Reviewed by RICHARD & KAREN LA PORTE:    

JOHN GARDNER – The Secret Generations. Putnam, hardcover, 1985. Charter, paperback, 1986.

JOHN GARDNER The Secret Generations.

   This might be called The Railton Saga. It is billed as a panorama covering the years between 1910 and 1939. It begins in 1910 with the death of General Sir William Railton, but almost all of the story is in the first decade.

   When Sir William dies his brother takes over the clandestine network of informants the General has gathered. One by one brother Giles works other members of the family into the league. His daughter is in Paris with her French husband. One son, Andrew, is in London with a cover in the State Department. The other is in Ireland with his Irish wife Bridget and both are operating, unbeknownst to the other, inside the Sinn Fein.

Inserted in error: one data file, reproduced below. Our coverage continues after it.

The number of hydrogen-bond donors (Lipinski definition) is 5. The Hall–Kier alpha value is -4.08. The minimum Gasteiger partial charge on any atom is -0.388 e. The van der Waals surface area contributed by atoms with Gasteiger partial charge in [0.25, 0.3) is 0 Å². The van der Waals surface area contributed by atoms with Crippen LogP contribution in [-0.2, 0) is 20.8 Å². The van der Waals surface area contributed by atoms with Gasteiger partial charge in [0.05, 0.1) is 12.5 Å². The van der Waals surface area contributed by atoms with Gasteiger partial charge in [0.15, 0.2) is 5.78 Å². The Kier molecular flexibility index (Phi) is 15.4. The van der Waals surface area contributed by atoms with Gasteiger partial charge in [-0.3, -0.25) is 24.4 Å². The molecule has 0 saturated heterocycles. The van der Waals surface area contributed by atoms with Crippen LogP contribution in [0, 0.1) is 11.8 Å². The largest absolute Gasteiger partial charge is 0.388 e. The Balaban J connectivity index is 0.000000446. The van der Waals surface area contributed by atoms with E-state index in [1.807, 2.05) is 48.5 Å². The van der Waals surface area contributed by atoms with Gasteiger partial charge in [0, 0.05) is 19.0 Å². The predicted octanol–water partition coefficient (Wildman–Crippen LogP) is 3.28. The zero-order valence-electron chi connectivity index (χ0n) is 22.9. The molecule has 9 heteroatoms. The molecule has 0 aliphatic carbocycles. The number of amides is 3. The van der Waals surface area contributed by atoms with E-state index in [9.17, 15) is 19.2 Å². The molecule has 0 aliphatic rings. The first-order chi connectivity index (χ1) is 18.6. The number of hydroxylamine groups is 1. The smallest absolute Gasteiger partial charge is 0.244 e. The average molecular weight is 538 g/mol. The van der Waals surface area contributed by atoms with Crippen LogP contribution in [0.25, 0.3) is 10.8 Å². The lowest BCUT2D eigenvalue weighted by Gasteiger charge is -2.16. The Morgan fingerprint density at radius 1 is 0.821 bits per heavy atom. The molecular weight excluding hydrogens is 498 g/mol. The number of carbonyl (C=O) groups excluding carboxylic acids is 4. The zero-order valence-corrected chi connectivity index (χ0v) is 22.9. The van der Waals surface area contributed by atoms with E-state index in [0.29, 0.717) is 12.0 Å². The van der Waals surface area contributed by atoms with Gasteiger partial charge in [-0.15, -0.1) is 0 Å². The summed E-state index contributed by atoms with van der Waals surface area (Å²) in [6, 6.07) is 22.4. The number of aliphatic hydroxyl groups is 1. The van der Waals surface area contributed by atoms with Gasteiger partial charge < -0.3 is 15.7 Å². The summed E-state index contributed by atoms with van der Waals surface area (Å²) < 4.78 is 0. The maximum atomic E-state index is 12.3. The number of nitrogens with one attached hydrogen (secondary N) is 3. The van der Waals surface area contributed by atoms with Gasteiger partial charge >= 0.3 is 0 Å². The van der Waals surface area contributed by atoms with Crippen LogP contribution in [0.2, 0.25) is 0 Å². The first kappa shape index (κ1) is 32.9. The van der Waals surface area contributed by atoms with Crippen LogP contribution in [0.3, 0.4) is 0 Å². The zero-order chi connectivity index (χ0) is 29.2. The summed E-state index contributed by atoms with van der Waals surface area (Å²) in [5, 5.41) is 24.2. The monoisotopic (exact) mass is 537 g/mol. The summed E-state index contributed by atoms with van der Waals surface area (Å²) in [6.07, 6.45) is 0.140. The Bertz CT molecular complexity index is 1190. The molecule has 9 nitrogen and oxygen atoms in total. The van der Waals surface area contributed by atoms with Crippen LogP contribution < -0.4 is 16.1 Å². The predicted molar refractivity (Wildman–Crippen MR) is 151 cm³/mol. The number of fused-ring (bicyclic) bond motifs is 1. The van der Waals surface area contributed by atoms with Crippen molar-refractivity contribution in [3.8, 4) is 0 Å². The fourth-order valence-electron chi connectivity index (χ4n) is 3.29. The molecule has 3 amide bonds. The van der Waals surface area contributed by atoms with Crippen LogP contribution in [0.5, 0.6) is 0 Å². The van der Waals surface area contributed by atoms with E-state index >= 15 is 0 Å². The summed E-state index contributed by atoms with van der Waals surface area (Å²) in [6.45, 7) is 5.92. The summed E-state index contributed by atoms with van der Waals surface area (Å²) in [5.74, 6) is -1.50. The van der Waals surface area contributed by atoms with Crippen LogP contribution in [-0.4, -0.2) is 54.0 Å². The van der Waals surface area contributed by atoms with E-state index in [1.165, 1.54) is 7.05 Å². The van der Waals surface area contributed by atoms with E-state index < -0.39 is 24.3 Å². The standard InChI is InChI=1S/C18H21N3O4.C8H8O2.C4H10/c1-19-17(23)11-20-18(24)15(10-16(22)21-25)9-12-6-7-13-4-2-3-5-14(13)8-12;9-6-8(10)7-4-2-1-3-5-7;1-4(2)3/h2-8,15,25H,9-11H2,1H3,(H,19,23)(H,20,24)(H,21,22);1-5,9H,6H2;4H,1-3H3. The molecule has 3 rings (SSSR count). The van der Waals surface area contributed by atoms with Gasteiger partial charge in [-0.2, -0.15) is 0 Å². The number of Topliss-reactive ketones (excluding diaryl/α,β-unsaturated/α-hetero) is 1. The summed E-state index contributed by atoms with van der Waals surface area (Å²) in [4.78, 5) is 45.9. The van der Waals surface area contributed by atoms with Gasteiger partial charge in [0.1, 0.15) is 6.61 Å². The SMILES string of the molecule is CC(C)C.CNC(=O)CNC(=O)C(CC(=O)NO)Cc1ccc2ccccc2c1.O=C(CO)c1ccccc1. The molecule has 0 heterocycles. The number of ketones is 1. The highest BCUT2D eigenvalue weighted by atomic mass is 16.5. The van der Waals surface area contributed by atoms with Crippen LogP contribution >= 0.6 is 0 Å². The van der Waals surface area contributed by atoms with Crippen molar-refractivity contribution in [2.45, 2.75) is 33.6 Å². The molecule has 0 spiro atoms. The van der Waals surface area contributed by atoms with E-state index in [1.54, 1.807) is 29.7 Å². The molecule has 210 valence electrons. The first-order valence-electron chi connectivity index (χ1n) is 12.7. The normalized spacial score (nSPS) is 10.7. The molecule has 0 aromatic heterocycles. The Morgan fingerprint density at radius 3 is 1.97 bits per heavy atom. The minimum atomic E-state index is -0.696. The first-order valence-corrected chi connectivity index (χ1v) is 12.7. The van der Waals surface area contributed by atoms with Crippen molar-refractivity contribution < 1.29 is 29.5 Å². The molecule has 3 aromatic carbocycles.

The General’s two sons, John and Charles, are also in the family business. And, eventually, Denise of the third generation is in occupied Belgium running a courier service behind the Kaiser’s lines.

   You can’t fault Gardner’s writing. It’s up with the best and it shows off well in a long novel like this. There are plots within plots, many twists to every turn, and any other cliche you would like to use.

   But there is no cliched material in this book. The story line is unusual and the people are fresh, bright, right for their parts, and carefully drawn. The post-WWI sections are brief but revealing as a lightning-lit scene. The last chapter brings a surprise that backlights the rest of the story with a whole new meaning of the idea of “double agent.”

— Reprinted from The Poisoned Pen, Vol. 6, No. 4,
Fall 1986.

       The Railton Family series —

The Secret Generations. Heinemann, UK, 1985 [1909-1935]
The Secret Houses. Bantam, UK, 1988 [1940s]
The Secret Families. Bantam, UK, 1989 [1964]